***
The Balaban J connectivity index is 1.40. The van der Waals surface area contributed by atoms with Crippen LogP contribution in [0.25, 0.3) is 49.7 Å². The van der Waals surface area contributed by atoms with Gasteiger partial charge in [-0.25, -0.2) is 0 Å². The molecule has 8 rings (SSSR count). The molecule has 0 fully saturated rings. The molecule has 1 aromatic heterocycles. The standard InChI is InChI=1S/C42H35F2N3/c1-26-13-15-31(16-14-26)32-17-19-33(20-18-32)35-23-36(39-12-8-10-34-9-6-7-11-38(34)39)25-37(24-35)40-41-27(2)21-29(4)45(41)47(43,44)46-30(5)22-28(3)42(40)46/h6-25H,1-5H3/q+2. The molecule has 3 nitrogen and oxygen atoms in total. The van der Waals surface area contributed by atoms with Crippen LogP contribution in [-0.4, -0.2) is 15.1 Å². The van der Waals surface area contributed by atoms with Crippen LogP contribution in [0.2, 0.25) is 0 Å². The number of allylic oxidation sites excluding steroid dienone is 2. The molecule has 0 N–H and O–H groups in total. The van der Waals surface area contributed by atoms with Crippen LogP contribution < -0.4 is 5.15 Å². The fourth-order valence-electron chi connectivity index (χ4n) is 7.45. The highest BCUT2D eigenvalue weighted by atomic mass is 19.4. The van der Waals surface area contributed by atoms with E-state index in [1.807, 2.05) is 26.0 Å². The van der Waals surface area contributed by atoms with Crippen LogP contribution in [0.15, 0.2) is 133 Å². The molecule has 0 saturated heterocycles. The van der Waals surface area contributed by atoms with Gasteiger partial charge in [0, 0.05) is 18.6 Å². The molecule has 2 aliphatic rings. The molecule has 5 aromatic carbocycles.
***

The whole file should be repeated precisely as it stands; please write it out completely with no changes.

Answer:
The Balaban J connectivity index is 1.40. The van der Waals surface area contributed by atoms with Crippen LogP contribution in [0.25, 0.3) is 49.7 Å². The van der Waals surface area contributed by atoms with Gasteiger partial charge in [-0.25, -0.2) is 0 Å². The molecule has 8 rings (SSSR count). The molecule has 0 fully saturated rings. The molecule has 1 aromatic heterocycles. The standard InChI is InChI=1S/C42H35F2N3/c1-26-13-15-31(16-14-26)32-17-19-33(20-18-32)35-23-36(39-12-8-10-34-9-6-7-11-38(34)39)25-37(24-35)40-41-27(2)21-29(4)45(41)47(43,44)46-30(5)22-28(3)42(40)46/h6-25H,1-5H3/q+2. The molecule has 3 nitrogen and oxygen atoms in total. The van der Waals surface area contributed by atoms with Crippen LogP contribution in [-0.4, -0.2) is 15.1 Å². The van der Waals surface area contributed by atoms with Crippen LogP contribution in [0.2, 0.25) is 0 Å². The number of allylic oxidation sites excluding steroid dienone is 2. The molecule has 0 N–H and O–H groups in total. The van der Waals surface area contributed by atoms with Crippen LogP contribution < -0.4 is 5.15 Å². The fourth-order valence-electron chi connectivity index (χ4n) is 7.45. The highest BCUT2D eigenvalue weighted by atomic mass is 19.4. The van der Waals surface area contributed by atoms with E-state index in [1.807, 2.05) is 26.0 Å². The van der Waals surface area contributed by atoms with Crippen LogP contribution in [0.15, 0.2) is 133 Å². The molecule has 0 saturated heterocycles. The van der Waals surface area contributed by atoms with Gasteiger partial charge in [0, 0.05) is 18.6 Å². The molecule has 2 aliphatic rings. The molecule has 5 aromatic carbocycles.